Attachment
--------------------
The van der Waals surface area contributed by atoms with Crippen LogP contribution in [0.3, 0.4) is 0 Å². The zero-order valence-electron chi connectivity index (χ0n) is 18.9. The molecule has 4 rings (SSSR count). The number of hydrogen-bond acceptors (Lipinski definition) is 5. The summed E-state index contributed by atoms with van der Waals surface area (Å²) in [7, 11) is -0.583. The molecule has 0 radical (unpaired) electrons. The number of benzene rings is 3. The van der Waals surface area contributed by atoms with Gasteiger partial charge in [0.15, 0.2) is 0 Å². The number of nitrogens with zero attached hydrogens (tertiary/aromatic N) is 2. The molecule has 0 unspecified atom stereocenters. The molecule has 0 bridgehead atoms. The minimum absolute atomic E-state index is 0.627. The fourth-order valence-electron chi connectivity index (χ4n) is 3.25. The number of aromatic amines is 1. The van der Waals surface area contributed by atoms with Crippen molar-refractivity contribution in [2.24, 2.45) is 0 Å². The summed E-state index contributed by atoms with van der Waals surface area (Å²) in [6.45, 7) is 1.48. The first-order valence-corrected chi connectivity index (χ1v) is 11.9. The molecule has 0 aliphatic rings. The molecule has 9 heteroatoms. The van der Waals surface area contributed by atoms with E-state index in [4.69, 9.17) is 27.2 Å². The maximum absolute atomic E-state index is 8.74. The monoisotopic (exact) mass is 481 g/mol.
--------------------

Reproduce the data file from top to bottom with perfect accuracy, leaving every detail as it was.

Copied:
The van der Waals surface area contributed by atoms with Crippen LogP contribution in [0.3, 0.4) is 0 Å². The zero-order valence-electron chi connectivity index (χ0n) is 18.9. The molecule has 4 rings (SSSR count). The number of hydrogen-bond acceptors (Lipinski definition) is 5. The summed E-state index contributed by atoms with van der Waals surface area (Å²) in [7, 11) is -0.583. The molecule has 0 radical (unpaired) electrons. The number of benzene rings is 3. The van der Waals surface area contributed by atoms with Gasteiger partial charge in [0.15, 0.2) is 0 Å². The number of nitrogens with zero attached hydrogens (tertiary/aromatic N) is 2. The molecule has 0 unspecified atom stereocenters. The molecule has 0 bridgehead atoms. The minimum absolute atomic E-state index is 0.627. The fourth-order valence-electron chi connectivity index (χ4n) is 3.25. The number of aromatic amines is 1. The van der Waals surface area contributed by atoms with Crippen molar-refractivity contribution in [2.24, 2.45) is 0 Å². The summed E-state index contributed by atoms with van der Waals surface area (Å²) in [6.45, 7) is 1.48. The first-order valence-corrected chi connectivity index (χ1v) is 11.9. The molecule has 0 aliphatic rings. The molecule has 9 heteroatoms. The van der Waals surface area contributed by atoms with E-state index in [4.69, 9.17) is 27.2 Å². The maximum absolute atomic E-state index is 8.74. The monoisotopic (exact) mass is 481 g/mol.